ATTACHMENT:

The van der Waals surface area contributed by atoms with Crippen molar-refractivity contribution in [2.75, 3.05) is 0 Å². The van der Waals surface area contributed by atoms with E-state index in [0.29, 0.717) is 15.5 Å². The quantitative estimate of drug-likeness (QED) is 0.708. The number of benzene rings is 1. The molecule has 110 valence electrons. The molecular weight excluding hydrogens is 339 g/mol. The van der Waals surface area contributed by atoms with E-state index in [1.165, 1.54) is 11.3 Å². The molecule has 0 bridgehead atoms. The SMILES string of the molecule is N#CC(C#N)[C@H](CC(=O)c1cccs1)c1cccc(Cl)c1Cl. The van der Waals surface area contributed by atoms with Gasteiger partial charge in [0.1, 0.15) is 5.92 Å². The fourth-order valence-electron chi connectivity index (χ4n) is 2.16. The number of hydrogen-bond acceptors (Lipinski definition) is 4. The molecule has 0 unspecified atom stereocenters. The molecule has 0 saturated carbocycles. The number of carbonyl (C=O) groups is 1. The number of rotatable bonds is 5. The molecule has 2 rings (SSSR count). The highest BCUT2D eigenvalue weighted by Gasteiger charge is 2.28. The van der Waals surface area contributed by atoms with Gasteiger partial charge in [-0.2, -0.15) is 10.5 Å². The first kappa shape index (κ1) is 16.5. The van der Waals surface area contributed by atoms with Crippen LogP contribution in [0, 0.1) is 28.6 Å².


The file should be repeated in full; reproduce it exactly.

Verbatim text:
The van der Waals surface area contributed by atoms with Crippen molar-refractivity contribution in [2.75, 3.05) is 0 Å². The van der Waals surface area contributed by atoms with E-state index in [0.29, 0.717) is 15.5 Å². The quantitative estimate of drug-likeness (QED) is 0.708. The number of benzene rings is 1. The molecule has 110 valence electrons. The molecular weight excluding hydrogens is 339 g/mol. The van der Waals surface area contributed by atoms with E-state index in [1.165, 1.54) is 11.3 Å². The molecule has 0 bridgehead atoms. The SMILES string of the molecule is N#CC(C#N)[C@H](CC(=O)c1cccs1)c1cccc(Cl)c1Cl. The van der Waals surface area contributed by atoms with Gasteiger partial charge in [0.1, 0.15) is 5.92 Å². The fourth-order valence-electron chi connectivity index (χ4n) is 2.16. The number of hydrogen-bond acceptors (Lipinski definition) is 4. The molecule has 0 unspecified atom stereocenters. The molecule has 0 saturated carbocycles. The number of carbonyl (C=O) groups is 1. The number of rotatable bonds is 5. The molecule has 2 rings (SSSR count). The highest BCUT2D eigenvalue weighted by Gasteiger charge is 2.28. The van der Waals surface area contributed by atoms with Gasteiger partial charge in [-0.2, -0.15) is 10.5 Å². The first kappa shape index (κ1) is 16.5. The van der Waals surface area contributed by atoms with Crippen LogP contribution in [0, 0.1) is 28.6 Å².